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Helping Hearing Loss Sufferers Cope with Depression

by April Maguire

Hearing loss is a growing concern around the world, with experts claiming that numbers of those affected is poised to rise dramatically in the years to come. Unfortunately, hearing loss affects more than just your ability to interact with the world. According to numerous studies, hearing loss sufferers tend to be more depressed and socially isolated, which means that in the not too distant future we could have a hearing-related mental health crisis on our hands.

Given this impending problem, it's important for everyone to understand the connection between deafness and depression. Perhaps even more importantly, we should all learn what tools we can use to curtail the mental impact of hearing loss.

Hearing Loss and Depression

Without a doubt, the connection between hearing loss and depression seems logical enough, but it's still worth examining how they're connected. Sadly, the research surrounding the interaction between these two conditions is sorely lacking, as studies tend to use be too narrowly focused or rely on incomplete datasets. Despite these drawbacks, a large body of evidence suggests that hearing loss leads to cognitive and emotional strain, as sufferers struggle to maintain their normal routines and lifestyle despite their failing hearing. Similarly, as people lose their hearing, they also tend to shy away from social interaction, isolating themselves from potentially embarrassing to challenging situations. As a result, depression sets in, with the rates of hearing loss and depression rising concurrently in many instances.

How You Can Help?

Fortunately, there are steps that you can take to lessen the effects of both hearing loss and depression. For starters, using assistive devices such as hearing aids can actually help people retain more of their natural hearing ability. And with modern hearing aid technology, the devices are small enough not to be noticed, and the digitally enhanced sound makes them easier to use and more effective than ever before.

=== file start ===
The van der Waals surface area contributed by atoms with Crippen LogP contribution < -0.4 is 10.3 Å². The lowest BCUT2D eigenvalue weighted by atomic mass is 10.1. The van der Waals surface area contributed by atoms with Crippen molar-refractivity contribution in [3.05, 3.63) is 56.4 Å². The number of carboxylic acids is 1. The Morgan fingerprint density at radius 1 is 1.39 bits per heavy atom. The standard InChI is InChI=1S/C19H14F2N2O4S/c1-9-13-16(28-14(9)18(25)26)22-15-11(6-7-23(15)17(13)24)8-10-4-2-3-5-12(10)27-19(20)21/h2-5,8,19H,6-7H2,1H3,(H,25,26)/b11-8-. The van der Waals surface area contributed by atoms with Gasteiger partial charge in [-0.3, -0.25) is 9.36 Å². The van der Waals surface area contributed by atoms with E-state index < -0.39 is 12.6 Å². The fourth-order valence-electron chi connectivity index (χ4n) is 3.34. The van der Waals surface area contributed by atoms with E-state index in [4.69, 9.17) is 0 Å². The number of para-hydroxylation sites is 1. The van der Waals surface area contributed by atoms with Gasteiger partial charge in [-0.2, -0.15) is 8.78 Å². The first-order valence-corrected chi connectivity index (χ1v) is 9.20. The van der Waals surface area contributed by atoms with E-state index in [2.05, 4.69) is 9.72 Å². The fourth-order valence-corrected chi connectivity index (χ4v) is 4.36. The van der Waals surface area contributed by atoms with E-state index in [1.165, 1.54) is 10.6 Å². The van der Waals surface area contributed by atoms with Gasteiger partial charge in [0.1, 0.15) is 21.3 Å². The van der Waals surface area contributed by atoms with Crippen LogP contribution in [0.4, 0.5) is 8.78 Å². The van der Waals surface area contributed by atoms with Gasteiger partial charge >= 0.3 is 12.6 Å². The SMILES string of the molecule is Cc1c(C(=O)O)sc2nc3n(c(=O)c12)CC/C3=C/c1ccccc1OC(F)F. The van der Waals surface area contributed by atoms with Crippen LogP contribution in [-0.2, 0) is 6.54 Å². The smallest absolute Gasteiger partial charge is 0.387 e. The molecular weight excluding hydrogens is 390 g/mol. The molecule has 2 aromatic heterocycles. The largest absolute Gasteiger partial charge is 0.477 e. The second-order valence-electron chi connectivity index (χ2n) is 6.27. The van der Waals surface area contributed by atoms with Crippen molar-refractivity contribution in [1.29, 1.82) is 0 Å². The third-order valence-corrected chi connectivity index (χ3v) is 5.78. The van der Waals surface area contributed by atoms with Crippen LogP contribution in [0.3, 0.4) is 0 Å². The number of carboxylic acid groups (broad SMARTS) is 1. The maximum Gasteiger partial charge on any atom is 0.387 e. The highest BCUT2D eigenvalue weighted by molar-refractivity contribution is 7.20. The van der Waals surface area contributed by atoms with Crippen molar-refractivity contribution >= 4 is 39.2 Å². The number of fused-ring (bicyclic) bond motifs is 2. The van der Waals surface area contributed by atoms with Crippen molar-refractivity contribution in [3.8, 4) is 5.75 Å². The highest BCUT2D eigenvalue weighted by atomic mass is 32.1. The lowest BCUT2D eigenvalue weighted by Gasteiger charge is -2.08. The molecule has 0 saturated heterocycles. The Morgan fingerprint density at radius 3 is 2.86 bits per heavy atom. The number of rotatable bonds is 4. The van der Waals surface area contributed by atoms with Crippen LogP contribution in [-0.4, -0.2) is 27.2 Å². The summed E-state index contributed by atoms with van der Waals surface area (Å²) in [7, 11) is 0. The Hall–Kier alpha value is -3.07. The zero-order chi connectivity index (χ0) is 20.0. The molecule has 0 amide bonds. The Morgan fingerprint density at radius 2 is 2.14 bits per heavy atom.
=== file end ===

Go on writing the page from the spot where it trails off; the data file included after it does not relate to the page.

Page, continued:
Even though it can help, assistive technology can't solve all of the problems related to hearing loss and mental health. In fact, studies have shown that the best way to fight hearing loss-related depression is through social support. Hearing loss sufferers need people to talk with, people that they can rely upon, and, not surprisingly, researchers have found that people with the strongest levels of support from family, friends, neighbors, spouses and partners also have to lowest levels of depression. Additionally, this kind of social interaction can help to slow the rate of hearing loss significantly.

Hearing loss may be on the rise, but that doesn't mean depression and anxiety have to come with it. So if you know someone who is struggling with hearing loss, be sure to take the time to talk with them and offer support. It might just be the best medicine to cure depression.

If you or someone you know would like to learn more about hearing loss and how to treat it, please feel free to schedule a consultation or contact one of our representatives today!

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